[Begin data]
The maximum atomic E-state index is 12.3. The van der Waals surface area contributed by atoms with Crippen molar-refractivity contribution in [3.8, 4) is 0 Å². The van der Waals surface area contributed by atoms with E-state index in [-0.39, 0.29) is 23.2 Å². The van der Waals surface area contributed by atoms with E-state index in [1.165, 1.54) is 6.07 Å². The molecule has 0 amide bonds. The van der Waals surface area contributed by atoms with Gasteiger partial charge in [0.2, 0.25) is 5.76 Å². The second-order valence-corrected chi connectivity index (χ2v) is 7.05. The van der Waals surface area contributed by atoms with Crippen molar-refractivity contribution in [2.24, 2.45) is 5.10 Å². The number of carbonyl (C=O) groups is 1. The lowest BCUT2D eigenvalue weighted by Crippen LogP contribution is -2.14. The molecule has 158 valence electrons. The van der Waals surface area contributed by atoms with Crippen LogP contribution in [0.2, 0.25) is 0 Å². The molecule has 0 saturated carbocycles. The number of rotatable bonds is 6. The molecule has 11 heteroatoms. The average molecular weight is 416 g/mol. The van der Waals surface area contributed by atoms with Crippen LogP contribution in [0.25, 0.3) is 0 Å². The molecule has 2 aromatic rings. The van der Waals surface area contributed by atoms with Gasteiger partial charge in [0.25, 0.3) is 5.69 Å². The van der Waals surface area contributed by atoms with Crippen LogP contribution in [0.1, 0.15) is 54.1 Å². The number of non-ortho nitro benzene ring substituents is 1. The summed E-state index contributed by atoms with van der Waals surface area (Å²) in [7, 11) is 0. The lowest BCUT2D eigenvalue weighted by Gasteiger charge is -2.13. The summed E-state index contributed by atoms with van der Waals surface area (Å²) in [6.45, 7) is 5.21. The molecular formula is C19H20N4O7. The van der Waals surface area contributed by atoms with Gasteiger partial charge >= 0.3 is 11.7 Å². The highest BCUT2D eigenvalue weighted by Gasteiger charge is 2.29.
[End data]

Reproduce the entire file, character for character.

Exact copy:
The maximum atomic E-state index is 12.3. The van der Waals surface area contributed by atoms with Crippen molar-refractivity contribution in [3.8, 4) is 0 Å². The van der Waals surface area contributed by atoms with E-state index in [-0.39, 0.29) is 23.2 Å². The van der Waals surface area contributed by atoms with E-state index in [1.165, 1.54) is 6.07 Å². The molecule has 0 amide bonds. The van der Waals surface area contributed by atoms with Gasteiger partial charge in [0.2, 0.25) is 5.76 Å². The second-order valence-corrected chi connectivity index (χ2v) is 7.05. The van der Waals surface area contributed by atoms with Crippen molar-refractivity contribution in [2.24, 2.45) is 5.10 Å². The number of carbonyl (C=O) groups is 1. The lowest BCUT2D eigenvalue weighted by Crippen LogP contribution is -2.14. The molecule has 158 valence electrons. The van der Waals surface area contributed by atoms with Crippen LogP contribution in [0.2, 0.25) is 0 Å². The molecule has 0 saturated carbocycles. The number of rotatable bonds is 6. The molecule has 11 heteroatoms. The average molecular weight is 416 g/mol. The van der Waals surface area contributed by atoms with Crippen LogP contribution in [0.25, 0.3) is 0 Å². The molecule has 2 aromatic rings. The van der Waals surface area contributed by atoms with Gasteiger partial charge in [0.25, 0.3) is 5.69 Å². The van der Waals surface area contributed by atoms with Crippen LogP contribution in [0.1, 0.15) is 54.1 Å². The number of non-ortho nitro benzene ring substituents is 1. The summed E-state index contributed by atoms with van der Waals surface area (Å²) in [7, 11) is 0. The lowest BCUT2D eigenvalue weighted by Gasteiger charge is -2.13. The summed E-state index contributed by atoms with van der Waals surface area (Å²) in [6.45, 7) is 5.21. The molecular formula is C19H20N4O7. The van der Waals surface area contributed by atoms with Gasteiger partial charge >= 0.3 is 11.7 Å². The highest BCUT2D eigenvalue weighted by Gasteiger charge is 2.29.